The “singular value decomposition” is a powerful concept that underlies both factor analysis in psychology as well as basic image compression. It is a means of finding ‘the important parts’. It does this by taking the variables in which the information is framed and converting them to variables that are more native to the information itself. It lets the data speak its own language.
The best way that I’ve found to think about this is by imagining the data as a many-dimensional ellipsoid, which is to say an elongated sphere. The idea is that the ‘important part’ is the longest axis of the ellipsoid and the least important part is the smallest. To smush together the long axis would take more smushing than to do the same to the smaller axis, and the point of good compression is to get rid of axes with as little smushing as possible.
For example, say I have data about caring for plants. Maybe I have a hundred input variables for each plant (water, food, sunlight, CO2, etc). It may turn out that, so to speak, what the plant really cares about is the sum of sunlight and CO2 (with the proper conversions), and with this number we can create almost any kind of plant we want. This sum is the longest axis, because it creates the largest variation. It is one less dimension than thinking about sun and CO2 separately, and three less than thinking about all four variables. It may be that the water and food input create almost not effect on the plant, these then are like the really short axes of the ellipsoid, and they are eliminated by the compression. The actual process is at least a little more complicated than this because it is operating on the input and the output simultaneously.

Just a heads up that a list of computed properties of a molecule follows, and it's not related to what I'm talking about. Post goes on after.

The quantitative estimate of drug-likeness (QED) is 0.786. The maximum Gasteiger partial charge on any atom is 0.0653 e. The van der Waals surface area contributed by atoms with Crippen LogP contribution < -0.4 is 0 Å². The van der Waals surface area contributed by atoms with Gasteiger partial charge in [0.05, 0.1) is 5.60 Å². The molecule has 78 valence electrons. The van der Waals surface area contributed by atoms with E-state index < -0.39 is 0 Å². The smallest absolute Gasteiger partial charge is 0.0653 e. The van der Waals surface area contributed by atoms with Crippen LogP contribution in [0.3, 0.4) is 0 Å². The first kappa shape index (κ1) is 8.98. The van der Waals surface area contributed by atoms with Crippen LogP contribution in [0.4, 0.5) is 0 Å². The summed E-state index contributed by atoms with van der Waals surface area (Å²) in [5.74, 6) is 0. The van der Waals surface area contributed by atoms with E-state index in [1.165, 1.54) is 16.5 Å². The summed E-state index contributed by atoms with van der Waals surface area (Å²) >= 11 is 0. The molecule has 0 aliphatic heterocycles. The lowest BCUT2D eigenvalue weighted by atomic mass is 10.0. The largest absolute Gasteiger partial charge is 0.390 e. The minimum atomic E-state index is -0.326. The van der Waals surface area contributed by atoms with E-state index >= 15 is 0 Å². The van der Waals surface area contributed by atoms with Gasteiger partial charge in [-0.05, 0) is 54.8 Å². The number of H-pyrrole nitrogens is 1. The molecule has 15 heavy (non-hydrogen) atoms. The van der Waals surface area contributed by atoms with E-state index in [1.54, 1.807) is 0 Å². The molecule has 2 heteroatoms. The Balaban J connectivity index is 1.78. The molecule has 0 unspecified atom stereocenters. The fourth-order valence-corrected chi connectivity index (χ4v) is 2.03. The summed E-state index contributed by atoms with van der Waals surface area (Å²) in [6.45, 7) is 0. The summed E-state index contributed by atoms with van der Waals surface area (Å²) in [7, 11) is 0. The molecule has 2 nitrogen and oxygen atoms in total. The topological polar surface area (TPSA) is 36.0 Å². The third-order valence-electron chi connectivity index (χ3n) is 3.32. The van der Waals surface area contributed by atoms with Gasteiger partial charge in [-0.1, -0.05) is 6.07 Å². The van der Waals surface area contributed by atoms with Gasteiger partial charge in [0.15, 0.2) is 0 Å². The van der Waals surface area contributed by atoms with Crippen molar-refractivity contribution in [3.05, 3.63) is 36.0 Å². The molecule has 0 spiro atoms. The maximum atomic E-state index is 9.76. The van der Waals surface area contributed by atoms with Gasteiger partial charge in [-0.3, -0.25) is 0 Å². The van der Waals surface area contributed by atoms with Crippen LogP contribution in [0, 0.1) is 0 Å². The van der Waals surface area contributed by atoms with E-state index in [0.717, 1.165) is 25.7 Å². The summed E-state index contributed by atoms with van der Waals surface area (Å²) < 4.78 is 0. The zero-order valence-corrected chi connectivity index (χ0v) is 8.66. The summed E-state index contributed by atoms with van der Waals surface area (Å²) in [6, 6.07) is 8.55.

Spherical information is therefore the most difficult to compress. In this context, sphere-ness of the information refers to the process that it measures making equal use of all the information available to it. The more information that it ignores, the more predictable and less entropic it becomes. The process becomes harder to “fool” because it is looking in a lot of different places.
The Bene Gesserit from Frank Herbert’s Dune, for example, are people who have trained to use every bit of information in their environment. Their processing matrices are almost perfectly spherical and they are able to quickly see and exploit the warpings and elongations in those of others. The Voice is an example of this where they are applying energy along the principle axes of another person and thus exploiting their lack of entropy/sphericallity. Of course, the temptation to elongate is ever present, but the fanatic has the least entropy and is therefore very vulnerable/predictable. It is the maintenance of the entropy/chaos that will allow triumph in the eventual war with the machines.
“One must have chaos in one to give birth to a dancing star” -Nietzsche